Shutting down your business

| Categories: Building Strategy , Business , Business Coaching , Business Tips , GST , Tax

Blog by Fuel Accountants


We love to focus on profit and business growth. But sometimes (for all sorts of reasons) we still need to shut down a business. This needs to be done and planned well.  It will take several months and the steps will vary based on location and situation. The following steps are designed for a Canadian incorporated business, but the general steps may be similar in other locations as well.

  1. Cease Trading. It's important to have all operations completed. If you’re still accepting orders or doing the odd job this will stretch out this process. Make sure that your website reflects your non-trading status (we recently had a government department challenge the non-trading request because the website still showed the client as being active).
  2. DO NOT close your bank accounts or move all your cash to your personal account yet. This will complicate things and may get you in trouble. If your liabilities exceed your bank balance, owners SHOULD NOT take any funds from the business. We recommend leaving some cash as there are always unexpected things to pay and taxes to file.
  3. Sell all remaining equipment (remember that these will be PST/GSTable Sales). If you will be keeping any assets for personal use these need to be treated as sales (and PST/GST paid).
  4. Collect all receivables and liquidate all your assets to cash.
  5. Pay all debts and loans (apart from those to shareholders - this happens last).
  6. Close your Payroll, PST/GST accounts once all accounts have been paid (we don't recommend closing this too soon just in case you have a late bill that you can get the GST back on - if you close the GST account too early you will not be able to get back all Input Tax Credits).  This will include filing any final returns and T-slips that may be necessary in that period.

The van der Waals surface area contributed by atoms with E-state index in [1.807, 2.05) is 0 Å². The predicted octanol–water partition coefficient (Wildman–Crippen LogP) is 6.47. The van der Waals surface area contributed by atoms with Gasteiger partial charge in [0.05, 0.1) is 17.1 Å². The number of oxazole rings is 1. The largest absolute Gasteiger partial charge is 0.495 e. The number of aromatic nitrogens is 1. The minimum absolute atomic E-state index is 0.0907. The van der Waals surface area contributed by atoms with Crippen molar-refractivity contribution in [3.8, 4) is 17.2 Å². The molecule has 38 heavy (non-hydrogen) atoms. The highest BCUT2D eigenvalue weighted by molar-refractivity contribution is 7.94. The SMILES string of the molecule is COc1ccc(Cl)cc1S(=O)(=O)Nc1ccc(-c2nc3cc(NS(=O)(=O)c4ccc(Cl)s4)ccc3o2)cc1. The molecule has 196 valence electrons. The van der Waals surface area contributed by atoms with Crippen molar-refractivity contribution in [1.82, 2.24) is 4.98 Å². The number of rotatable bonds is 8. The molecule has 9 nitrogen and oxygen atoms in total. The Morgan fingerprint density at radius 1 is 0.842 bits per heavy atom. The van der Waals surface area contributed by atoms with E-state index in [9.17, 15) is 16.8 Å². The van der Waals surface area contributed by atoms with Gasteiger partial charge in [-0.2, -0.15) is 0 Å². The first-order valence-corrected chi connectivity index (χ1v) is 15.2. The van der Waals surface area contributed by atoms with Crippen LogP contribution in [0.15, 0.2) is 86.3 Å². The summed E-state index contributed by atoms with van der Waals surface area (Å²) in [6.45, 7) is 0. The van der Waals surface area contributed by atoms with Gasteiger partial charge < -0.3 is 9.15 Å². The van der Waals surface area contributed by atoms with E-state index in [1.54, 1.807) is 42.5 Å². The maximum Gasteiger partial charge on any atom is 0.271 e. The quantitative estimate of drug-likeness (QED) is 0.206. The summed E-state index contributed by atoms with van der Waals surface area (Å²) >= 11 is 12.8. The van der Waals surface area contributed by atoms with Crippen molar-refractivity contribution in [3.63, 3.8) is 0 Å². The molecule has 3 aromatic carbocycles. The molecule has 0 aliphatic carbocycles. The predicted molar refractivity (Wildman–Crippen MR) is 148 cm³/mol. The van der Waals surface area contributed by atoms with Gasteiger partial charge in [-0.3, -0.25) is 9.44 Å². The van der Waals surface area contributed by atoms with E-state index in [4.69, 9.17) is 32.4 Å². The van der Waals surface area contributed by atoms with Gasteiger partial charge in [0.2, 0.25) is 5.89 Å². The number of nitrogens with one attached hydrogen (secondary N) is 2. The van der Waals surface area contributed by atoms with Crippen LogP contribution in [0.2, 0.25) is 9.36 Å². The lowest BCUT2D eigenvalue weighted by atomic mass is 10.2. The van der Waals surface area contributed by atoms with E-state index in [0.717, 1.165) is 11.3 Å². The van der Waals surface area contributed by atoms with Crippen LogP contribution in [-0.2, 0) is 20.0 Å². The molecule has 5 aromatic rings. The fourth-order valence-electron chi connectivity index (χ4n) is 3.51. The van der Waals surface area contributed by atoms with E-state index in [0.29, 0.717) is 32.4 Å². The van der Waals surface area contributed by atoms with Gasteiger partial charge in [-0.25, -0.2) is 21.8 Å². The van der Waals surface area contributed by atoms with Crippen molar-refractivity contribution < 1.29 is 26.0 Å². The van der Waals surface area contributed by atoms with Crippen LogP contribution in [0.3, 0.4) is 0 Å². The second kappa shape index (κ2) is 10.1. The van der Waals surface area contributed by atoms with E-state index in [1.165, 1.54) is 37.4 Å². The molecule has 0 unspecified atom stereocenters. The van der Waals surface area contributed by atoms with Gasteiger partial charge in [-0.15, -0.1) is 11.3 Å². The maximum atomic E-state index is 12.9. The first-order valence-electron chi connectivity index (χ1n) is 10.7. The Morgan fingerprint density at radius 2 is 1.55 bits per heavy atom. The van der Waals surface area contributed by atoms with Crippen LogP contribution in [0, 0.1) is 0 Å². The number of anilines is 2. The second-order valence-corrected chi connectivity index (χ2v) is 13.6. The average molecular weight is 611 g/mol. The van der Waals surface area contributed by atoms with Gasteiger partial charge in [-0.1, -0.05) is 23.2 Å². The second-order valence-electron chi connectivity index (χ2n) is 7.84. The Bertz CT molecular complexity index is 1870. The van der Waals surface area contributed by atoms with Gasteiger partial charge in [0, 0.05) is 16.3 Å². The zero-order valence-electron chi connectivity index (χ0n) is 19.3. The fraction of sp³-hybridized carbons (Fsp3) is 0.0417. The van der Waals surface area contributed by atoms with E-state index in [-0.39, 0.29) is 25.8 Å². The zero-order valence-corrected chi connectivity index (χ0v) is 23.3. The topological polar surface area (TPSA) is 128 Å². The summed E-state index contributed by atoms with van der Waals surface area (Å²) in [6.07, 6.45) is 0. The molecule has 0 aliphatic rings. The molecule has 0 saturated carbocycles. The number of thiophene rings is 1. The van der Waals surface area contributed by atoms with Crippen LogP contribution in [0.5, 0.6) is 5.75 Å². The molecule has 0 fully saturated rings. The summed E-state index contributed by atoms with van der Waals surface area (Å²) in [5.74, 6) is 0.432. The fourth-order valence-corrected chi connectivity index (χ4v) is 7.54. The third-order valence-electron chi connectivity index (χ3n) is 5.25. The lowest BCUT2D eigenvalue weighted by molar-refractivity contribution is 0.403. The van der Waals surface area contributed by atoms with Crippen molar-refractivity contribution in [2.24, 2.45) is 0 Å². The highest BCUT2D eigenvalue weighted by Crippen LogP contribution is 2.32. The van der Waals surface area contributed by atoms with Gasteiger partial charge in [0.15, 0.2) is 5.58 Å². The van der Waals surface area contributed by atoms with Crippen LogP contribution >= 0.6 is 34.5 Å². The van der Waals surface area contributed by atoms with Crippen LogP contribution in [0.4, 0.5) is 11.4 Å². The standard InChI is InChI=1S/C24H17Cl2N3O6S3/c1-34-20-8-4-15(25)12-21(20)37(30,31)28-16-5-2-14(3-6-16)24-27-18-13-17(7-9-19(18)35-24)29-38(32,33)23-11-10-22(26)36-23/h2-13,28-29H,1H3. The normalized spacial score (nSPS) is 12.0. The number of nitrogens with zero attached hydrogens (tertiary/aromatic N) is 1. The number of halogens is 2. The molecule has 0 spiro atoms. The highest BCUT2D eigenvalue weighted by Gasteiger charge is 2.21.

7. Draft final accounts and tax returns. We recommend that you have at least one financial year-end between ceasing trading and actually dissolving the corporation.
  8. Make final shareholder distributions. These need to be planned properly and may need legal advice. Repayment of Shareholder loans and distribution of retained earnings and share capital all can have tax implications for you as the owner. If you’re a Sole Proprietor (not incorporated) then the residual assets are yours to keep.
  9. If incorporated, File Articles of Dissolution with your incorporating jurisdiction (federal or provincial).  Please note that if you have residual liabilities you can not simply dissolve the corporation - you will need to go through a legal liquidation or receivership process.  Please note that both dissolution and liquidation/receivership processes are legal proceedings, not accounting ones.  Having debts forgiven may have tax consequences.  
  10. File your final tax return up to the date of dissolution (yes, this is still required).  If you are a Sole Proprietor (not incorporated) then you will have to report any residual taxable activity on your next personal tax return.
  11. Close all remaining government accounts and your bank account. Most Provinces will automatically notify CRA once your corporation is dissolved and your CRA business accounts will automatically be closed on that date, but in some cases (or if you are a Sole Proprietor) we will need to manually close your remaining accounts with CRA. Other accounts such as provincial health tax, workers compensation, etc.

There is usually little to be gained by rushing these steps. Every time a client has rushed them things have got complicated and created more work.

We recommend that you talk to your accountant BEFORE starting these steps. Shutting down a business can have significant tax implications and these should be well planned.  This is especially true if you sell your business (or the business operations within the company). You should be talking to your accountant before you start to look for a buyer to ensure that you have the best tax plan in place.

Transferring your business from a Sole Proprietorship to a corporation (or vice versa) also has significant tax consequences, so again, talk to your accountant BEFORE you begin. Moving between provinces (either you or the business) is less complicated, but could still have issues that you should discuss with your accountant (and any international move is significantly more complicated).

Need more advice?